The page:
Ask a group of guitarists to name their favorite guitar solo, and there’s a pretty good chance someone will mention Eric Clapton’s solo on the live recording of “Crossroads,” from Cream’s 1968 Wheel’s of Fire album.
So then, whose solo does Eric Clapton like? On more than one occasion he has singled out Duane Allman’s breakthrough performance on Wilson Pickett’s R & B cover of the Beatles’ “Hey Jude.”
In late 1968 Allman was about 22 years old and had not yet formed the Allman Brothers Band. Eager to make a name for himself, he showed up at Rick Hall’s now-legendary FAME Studios in Muscle Shoals, Alabama, to offer his services as a session guitarist.
Hall told Allman he already had more guitar players than he could use. Allman asked if he could just hang around the studio and help out if the need should ever arise.
“I mean, this was Duane,” Hall said to Allman’s biographer Randy Poe. “He was hell-bent for stardom and nothing was going to stop him.”
Hall let the young guitarist hang around, and before long he was playing on a few sessions with Clarence Carter. Hall liked what he heard, and Allman’s crucial moment arrived shortly afterward, when the former Stax recording artist Wilson Pickett showed up at the studio unexpectedly.
As Poe writes in his book Skydog: The Duane Allman Story
“Pickett came into the studio,” says Hall, “and I said, ‘We don’t have anything to cut.’ We didn’t have a song. Duane was there, and he came up with an idea. By this time he’d kind of broken the ice and become my guy. So Duane said, ‘Why don’t we cut “Hey Jude”?’ I said, ‘That’s the most preposterous thing I ever heard. It’s insanity. We’re gonna cover the Beatles? That’s crazy!’ And Pickett said, ‘No, we’re not gonna do it.’ I said, ‘Their single’s gonna be Number 1. I mean, this is the biggest group in the world!’ And Duane said, ‘That’s exactly why we should do it - because [the Beatles single] will be Number 1 and they’re so big. The fact that we would cut the song with a black artist will get so much attention, it’ll be an automatic smash.’ That made all the sense in the world to me. So I said, ‘Well, okay. Let’s do it.’
The original Beatles version of “Hey Jude” is over seven minutes long. Pickett was determined to keep his version shorter, to make it suitable for radio play.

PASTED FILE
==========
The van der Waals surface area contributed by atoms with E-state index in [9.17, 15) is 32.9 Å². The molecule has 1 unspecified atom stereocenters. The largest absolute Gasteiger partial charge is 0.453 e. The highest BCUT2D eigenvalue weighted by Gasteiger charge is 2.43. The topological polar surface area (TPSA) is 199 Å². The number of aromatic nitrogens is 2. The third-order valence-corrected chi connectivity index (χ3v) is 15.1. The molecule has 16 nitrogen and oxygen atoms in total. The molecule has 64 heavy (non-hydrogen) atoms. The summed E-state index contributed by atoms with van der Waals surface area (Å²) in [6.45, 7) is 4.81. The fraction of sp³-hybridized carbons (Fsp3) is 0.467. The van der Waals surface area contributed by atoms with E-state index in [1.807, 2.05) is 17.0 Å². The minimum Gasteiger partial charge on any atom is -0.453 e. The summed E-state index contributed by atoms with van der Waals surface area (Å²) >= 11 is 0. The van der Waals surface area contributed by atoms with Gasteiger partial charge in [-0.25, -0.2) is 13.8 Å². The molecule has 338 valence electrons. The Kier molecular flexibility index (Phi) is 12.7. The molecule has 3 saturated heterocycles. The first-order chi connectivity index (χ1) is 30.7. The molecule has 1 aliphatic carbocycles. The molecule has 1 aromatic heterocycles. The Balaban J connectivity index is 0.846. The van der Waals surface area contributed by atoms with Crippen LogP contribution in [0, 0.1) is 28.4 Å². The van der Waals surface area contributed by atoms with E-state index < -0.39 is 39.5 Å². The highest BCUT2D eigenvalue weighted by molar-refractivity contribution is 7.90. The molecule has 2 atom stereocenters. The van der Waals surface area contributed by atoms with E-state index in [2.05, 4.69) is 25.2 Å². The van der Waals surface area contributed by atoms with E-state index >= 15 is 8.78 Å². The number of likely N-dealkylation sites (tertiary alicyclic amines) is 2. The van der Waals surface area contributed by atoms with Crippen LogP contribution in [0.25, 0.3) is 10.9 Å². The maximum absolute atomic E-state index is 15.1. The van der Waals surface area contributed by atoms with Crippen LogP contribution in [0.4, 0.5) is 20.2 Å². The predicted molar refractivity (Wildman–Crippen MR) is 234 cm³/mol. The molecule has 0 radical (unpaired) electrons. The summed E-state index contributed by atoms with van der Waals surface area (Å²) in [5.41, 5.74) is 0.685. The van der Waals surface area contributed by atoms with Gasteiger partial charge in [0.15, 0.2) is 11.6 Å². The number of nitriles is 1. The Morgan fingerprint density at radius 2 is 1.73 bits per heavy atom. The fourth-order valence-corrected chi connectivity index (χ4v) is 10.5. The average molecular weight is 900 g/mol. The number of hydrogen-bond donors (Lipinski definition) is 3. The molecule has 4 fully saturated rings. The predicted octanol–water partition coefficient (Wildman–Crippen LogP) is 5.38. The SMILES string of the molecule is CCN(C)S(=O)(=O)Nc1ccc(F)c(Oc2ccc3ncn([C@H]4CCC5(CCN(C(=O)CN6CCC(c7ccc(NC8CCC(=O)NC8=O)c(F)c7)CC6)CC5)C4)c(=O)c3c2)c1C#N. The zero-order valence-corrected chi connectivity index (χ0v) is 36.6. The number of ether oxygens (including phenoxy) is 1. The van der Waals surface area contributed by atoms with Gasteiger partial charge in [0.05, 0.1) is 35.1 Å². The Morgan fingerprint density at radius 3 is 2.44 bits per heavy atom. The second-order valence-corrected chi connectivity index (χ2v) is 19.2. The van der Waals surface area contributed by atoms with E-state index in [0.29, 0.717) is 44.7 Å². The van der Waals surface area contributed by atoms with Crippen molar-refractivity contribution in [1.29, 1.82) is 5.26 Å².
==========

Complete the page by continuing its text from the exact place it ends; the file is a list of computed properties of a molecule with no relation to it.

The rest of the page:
At four minutes long, it was still more than a minute longer than the average popular song from that era. Most of the extra time is taken up by Allman’s explosive rock and roll-style guitar solo.
“From the moment Duane plays the first lick ten seconds into the coda,” writes Poe, “until the song fades out over a minute later, it is entirely his show. The background vocalists are singing those familiar ‘na-na-na-na’s’ - but it’s all for naught. Rick Hall has pushed them so far down in the mix, they are merely ambiance. Absolutely nothing matters but Duane’s guitar.”
When it was over, everyone rushed to hear the playback. Hall was so excited he picked up the telephone and called Atlantic Records producer and executive Jerry Wexler, who had sent Pickett to Muscle Shoals. Writes Poe:
Hall cranked up the volume, held the receiver near the speakers, and played the recording all the way through. The guitar player, naturally, blew Jerry Wexler away. “Who is he?” Wexler asked. Hall told Wexler that Pickett called him Sky Man. He said that Sky Man was a hippie from Florida who had talked Pickett into cutting the tune. Wexler persisted. “Who the hell is he?” “Name’s Duane Allman,” Rick replied.
Before Pickett christened Allman “Sky Man,” the guitarist already had a nickname he was fond of: “Dog.” In keeping with it, he always wore a dog collar wrapped around his right boot, like a spur. So the two nicknames were combined, and Allman was known thereafter as “Skydog.”
Although Pickett recorded “Hey Jude” against his will, he liked the result so much he made it the title song of his next album.
And right about the time the Beatles’ version was coming down after nine weeks at number one on the American charts, Pickett’s version started going up. It peaked at number 15 on the R & B chart and number 23 on the pop chart.
When Clapton first heard Allman’s solo on his car radio, he reportedly pulled over to the side of the road to listen. “I drove home and called Atlantic Records immediately,” Clapton said. “I had to know who that was playing guitar and I had to know now.”
Listen to the full song:
Here Comes The Sun: The Lost Guitar Solo by George Harrison
Eric Clapton’s Isolated Guitar Track From the Classic Beatles Song, ‘While My Guitar Gently Weeps’ (1968)
Guitar Stories: Mark Knopfler on the Six Guitars That Shaped His Career